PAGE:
The canon is addressing the use, by communicants, of vessels. This is part of the same reason why the priest must consume the extra Body and Blood while still in the Church: the Mysteries shouldn't leave the Church under normal circumstances. In doing this, it also hints at the proper practice of receiving the Body: the the hands in the form of a cross, receiving in the mouth. This is the same practice I have seen in every Orthodox Church I have visited, and it lines up 100% with the canon: the people in line for the Eucharist have their arms crossed, and receive it, via a spoon, in the mouth, and bring no vessel of their own (like is done for holy water). No contradictions.
 

PeterTheAleut

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Bizzlebin said:
Your reasoning here is circular only because of the last answer. If we in turn go to scriptures for support, then the reasoning is not circular.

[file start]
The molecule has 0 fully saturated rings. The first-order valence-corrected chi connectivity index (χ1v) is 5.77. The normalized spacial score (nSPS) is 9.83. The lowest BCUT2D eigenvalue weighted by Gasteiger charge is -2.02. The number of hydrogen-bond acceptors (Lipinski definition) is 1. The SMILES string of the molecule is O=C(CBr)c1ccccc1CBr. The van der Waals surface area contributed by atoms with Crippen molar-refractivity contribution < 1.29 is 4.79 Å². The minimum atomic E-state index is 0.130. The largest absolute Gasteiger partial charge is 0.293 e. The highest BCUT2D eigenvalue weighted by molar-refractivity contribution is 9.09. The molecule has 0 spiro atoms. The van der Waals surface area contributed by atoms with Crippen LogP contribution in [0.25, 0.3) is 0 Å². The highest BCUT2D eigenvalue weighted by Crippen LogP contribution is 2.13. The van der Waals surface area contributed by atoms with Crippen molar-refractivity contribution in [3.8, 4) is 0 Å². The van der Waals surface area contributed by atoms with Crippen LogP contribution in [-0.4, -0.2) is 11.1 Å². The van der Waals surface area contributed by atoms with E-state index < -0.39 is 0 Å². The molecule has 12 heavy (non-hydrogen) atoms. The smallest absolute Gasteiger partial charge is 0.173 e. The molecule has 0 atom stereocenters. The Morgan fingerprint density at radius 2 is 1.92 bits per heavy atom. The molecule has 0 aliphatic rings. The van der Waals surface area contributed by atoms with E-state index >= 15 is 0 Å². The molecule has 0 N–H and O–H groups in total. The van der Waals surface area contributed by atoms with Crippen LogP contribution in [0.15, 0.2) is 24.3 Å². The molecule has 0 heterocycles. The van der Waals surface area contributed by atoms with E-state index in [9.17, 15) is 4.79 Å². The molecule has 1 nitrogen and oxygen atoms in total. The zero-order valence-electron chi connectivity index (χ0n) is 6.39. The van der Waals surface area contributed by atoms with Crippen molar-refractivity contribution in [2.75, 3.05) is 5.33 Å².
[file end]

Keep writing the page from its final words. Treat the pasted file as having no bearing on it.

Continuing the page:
That's what I hope people will do on this thread: give solid theological and scriptural arguments rather than rely on circular reasoning.  I see many posters on BOTH sides of this debate using the same circular reasoning and going nowhere.
 

ozgeorge

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Bizzlebin said:
The canon trumps his statement.
Do you have any idea of how little sense that makes? "His statement" is an EPITOME OF THE CANON IN THE PEDALION!
And do you think he plucked it out of thin air, or was actually describing the practice in his time?
 

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ozgeorge said:
Do you have any idea of how little sense that makes? "His statement" is an EPITOME OF THE CANON IN THE PEDALION!
And do you think he plucked it out of thin air, or was actually describing the practice in his time?
The Pedallian is younger than the canon. Anyways, let us look at another Epitome. Balsamon:

"this was invented from pious feelings, because the hand which came in contact with base and unworthy things was not worthy to receive the Lord's body"

Is it clear yet?
 

ozgeorge